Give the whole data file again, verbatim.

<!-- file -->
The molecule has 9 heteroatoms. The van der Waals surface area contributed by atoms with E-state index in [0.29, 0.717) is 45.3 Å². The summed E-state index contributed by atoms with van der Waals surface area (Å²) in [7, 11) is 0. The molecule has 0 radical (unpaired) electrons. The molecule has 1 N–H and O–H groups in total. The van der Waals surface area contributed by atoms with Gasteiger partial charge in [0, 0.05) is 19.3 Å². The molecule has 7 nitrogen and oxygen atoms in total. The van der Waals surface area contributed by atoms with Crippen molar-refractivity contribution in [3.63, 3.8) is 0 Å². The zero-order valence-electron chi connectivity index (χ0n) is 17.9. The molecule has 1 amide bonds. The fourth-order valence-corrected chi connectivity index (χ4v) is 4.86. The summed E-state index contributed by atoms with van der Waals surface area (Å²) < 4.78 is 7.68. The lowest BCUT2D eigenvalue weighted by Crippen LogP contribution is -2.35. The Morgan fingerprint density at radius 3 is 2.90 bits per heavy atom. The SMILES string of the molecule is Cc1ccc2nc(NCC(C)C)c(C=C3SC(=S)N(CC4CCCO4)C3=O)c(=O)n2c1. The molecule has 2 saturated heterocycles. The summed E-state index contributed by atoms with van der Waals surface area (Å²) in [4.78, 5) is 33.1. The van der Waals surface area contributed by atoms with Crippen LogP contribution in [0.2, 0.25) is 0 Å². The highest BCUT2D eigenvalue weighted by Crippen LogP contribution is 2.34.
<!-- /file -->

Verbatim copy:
The molecule has 9 heteroatoms. The van der Waals surface area contributed by atoms with E-state index in [0.29, 0.717) is 45.3 Å². The summed E-state index contributed by atoms with van der Waals surface area (Å²) in [7, 11) is 0. The molecule has 0 radical (unpaired) electrons. The molecule has 1 N–H and O–H groups in total. The van der Waals surface area contributed by atoms with Gasteiger partial charge in [0, 0.05) is 19.3 Å². The molecule has 7 nitrogen and oxygen atoms in total. The van der Waals surface area contributed by atoms with Crippen molar-refractivity contribution in [3.63, 3.8) is 0 Å². The zero-order valence-electron chi connectivity index (χ0n) is 17.9. The molecule has 1 amide bonds. The fourth-order valence-corrected chi connectivity index (χ4v) is 4.86. The summed E-state index contributed by atoms with van der Waals surface area (Å²) < 4.78 is 7.68. The lowest BCUT2D eigenvalue weighted by Crippen LogP contribution is -2.35. The Morgan fingerprint density at radius 3 is 2.90 bits per heavy atom. The SMILES string of the molecule is Cc1ccc2nc(NCC(C)C)c(C=C3SC(=S)N(CC4CCCO4)C3=O)c(=O)n2c1. The molecule has 2 saturated heterocycles. The summed E-state index contributed by atoms with van der Waals surface area (Å²) in [4.78, 5) is 33.1. The van der Waals surface area contributed by atoms with Crippen LogP contribution in [0.2, 0.25) is 0 Å². The highest BCUT2D eigenvalue weighted by Crippen LogP contribution is 2.34.